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Developing Resilience as a Young Adult

Students everywhere have been impacted by the pandemic, school disruptions, and a variety of related challenges. To bounce back, it’s important to know how to develop resilience.

According to the experts, “resilient” adolescents or young adults are those who have managed to cope effectively, even in the face of stress and other difficult circumstances, and are poised to enter adulthood with a good chance of positive mental health.

Several factors promote resilience in adolescents. Among the most important are caring relationships with adults and an easy-going disposition.

However, you can also develop several strategies, including exercising regularly, to reduce stress and promote resilience.

The following tips can help you develop resilience, especially after a hardship or other traumatic event:  

  • Talk about it. One of the most helpful things to do is to connect with others. Don’t isolate yourself. Talk with someone about your sadness, anger, and other emotions, even though it may be difficult to get started. Find a peer who will understand and accept your feelings, or a trusted professor, counselor, faith leader, or resident assistant. Call home to talk with your parents.
  • Take care of yourself. Rest when you need to. Eat healthy meals and snacks when they are available, and drink plenty of water. Use deep breathing, simple stretching, and walking to process stress and calm yourself. Avoid using alcohol, drugs, and tobacco.
  • Get back to your daily routines. If you’ve experienced some type of disaster, take breaks from watching the news coverage. Do the things you would normally do, even if you don’t feel like it. It’s a good way to regain a sense of control and help you feel less anxious.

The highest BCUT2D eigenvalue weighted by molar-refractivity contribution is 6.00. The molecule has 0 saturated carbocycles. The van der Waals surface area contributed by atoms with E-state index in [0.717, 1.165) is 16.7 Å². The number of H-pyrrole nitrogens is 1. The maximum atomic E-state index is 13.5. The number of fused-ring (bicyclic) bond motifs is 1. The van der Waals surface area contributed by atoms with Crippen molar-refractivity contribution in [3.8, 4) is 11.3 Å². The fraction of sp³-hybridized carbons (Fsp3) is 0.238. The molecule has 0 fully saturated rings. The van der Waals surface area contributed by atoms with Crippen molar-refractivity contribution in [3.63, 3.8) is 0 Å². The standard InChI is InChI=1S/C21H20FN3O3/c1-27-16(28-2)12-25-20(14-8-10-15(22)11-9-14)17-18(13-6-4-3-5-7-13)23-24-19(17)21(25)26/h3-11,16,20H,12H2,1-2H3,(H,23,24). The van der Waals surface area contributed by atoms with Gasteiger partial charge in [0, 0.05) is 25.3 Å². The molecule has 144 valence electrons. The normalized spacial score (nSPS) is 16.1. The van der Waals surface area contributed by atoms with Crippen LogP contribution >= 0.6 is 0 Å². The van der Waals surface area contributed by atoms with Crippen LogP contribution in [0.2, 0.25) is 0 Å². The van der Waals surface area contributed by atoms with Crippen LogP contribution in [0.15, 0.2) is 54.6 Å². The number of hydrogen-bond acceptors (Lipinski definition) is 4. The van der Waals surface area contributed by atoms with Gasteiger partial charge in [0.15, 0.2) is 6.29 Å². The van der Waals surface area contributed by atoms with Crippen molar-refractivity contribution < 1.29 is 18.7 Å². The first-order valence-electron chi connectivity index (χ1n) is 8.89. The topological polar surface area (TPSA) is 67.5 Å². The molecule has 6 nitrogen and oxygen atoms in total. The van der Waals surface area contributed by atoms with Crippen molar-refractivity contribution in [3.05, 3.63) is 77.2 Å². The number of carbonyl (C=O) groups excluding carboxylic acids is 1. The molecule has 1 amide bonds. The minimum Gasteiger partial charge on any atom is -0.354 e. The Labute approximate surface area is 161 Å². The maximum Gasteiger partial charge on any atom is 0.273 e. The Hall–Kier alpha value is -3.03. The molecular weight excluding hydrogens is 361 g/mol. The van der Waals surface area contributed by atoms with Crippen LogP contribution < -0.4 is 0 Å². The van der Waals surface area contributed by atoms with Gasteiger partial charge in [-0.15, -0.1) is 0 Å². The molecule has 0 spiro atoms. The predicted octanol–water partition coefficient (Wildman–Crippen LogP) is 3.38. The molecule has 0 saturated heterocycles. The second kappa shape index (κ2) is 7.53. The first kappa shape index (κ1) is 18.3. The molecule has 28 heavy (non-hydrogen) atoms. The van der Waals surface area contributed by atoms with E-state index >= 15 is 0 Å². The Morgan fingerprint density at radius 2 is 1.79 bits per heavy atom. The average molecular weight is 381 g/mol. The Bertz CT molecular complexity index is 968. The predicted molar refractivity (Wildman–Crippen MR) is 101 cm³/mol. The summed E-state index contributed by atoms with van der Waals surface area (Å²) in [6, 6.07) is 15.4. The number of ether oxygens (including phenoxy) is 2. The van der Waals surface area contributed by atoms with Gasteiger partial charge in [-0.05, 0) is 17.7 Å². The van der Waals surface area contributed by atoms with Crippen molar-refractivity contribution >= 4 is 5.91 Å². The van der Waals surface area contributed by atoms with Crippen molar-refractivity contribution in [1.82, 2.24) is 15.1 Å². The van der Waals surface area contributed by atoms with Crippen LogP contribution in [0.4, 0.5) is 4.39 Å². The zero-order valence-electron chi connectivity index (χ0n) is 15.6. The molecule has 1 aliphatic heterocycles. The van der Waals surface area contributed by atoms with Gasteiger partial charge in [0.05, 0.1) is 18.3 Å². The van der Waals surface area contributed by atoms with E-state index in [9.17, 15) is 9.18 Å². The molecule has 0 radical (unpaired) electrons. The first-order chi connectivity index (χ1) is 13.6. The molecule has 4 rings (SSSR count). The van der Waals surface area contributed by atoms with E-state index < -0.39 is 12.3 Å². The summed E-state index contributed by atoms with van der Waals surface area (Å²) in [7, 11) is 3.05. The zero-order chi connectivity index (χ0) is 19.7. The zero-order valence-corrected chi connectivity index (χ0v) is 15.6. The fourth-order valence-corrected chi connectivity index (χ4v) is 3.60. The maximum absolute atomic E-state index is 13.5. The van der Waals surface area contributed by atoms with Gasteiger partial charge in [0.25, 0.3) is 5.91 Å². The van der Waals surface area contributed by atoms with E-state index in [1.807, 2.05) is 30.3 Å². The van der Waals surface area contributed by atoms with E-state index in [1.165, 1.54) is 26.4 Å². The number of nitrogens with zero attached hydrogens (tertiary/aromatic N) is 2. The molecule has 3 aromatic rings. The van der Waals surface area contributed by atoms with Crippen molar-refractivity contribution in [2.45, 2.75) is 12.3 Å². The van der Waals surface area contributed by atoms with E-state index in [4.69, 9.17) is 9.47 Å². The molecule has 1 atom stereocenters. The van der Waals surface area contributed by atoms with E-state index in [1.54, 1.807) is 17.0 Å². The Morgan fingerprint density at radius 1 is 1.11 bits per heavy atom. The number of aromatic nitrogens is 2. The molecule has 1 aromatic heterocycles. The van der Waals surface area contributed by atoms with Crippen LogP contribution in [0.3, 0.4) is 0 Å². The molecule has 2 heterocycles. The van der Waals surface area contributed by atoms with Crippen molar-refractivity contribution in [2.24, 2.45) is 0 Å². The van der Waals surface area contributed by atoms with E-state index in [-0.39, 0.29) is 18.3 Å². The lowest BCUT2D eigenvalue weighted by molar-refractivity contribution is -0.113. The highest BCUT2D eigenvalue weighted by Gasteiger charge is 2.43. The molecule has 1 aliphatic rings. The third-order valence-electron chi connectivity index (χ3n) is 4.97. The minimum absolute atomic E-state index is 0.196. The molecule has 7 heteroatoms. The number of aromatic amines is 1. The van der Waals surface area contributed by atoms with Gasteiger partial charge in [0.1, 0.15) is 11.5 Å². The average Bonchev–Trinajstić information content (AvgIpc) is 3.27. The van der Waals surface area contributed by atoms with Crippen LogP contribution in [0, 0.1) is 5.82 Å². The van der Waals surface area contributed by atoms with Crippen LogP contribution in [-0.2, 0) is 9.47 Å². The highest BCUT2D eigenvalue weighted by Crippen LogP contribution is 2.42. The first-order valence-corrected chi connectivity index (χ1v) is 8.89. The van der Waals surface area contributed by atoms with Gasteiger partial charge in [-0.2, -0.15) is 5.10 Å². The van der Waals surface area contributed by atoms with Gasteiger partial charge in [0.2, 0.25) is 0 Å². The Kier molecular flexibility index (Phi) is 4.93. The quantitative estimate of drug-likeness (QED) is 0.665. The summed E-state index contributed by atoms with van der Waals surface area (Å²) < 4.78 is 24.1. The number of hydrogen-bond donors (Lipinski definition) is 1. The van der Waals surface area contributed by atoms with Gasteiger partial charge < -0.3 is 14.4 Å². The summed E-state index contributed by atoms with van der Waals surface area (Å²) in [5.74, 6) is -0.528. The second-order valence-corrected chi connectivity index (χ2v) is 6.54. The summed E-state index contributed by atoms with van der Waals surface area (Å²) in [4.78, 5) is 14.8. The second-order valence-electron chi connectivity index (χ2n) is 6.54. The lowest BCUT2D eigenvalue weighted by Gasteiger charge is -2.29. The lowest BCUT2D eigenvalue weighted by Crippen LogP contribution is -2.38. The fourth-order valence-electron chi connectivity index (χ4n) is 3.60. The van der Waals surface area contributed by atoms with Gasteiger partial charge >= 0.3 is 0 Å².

• Get Involved in your community. Engaging in positive activities like group discussions and candlelight vigils can help bring you comfort and promote healing. These activities create a sense of connection and meaning and help you realize you are not alone.
  • Know when to seek additional support. If the trauma was caused by a violent act, it is common to be angry at people who may have caused the pain. Know that nothing good can come out of more violence or hateful acts. Be honest with yourself and accept your feelings—even if you have a sense of uncertainty. Things may seem off balance for a while, but most people start to feel differently after a week or two, especially if they get back to regular routines.

However, if you continue to experience emotional distress for 2–4 weeks after a traumatic event, consider your Assistance Program for additional resources and confidential support.

Sources: This information was compiled from two articles on your member portal “Positive Adolescent Mental Health: Resilience” and “Tips for College Students: After a Disaster or Other Trauma.”

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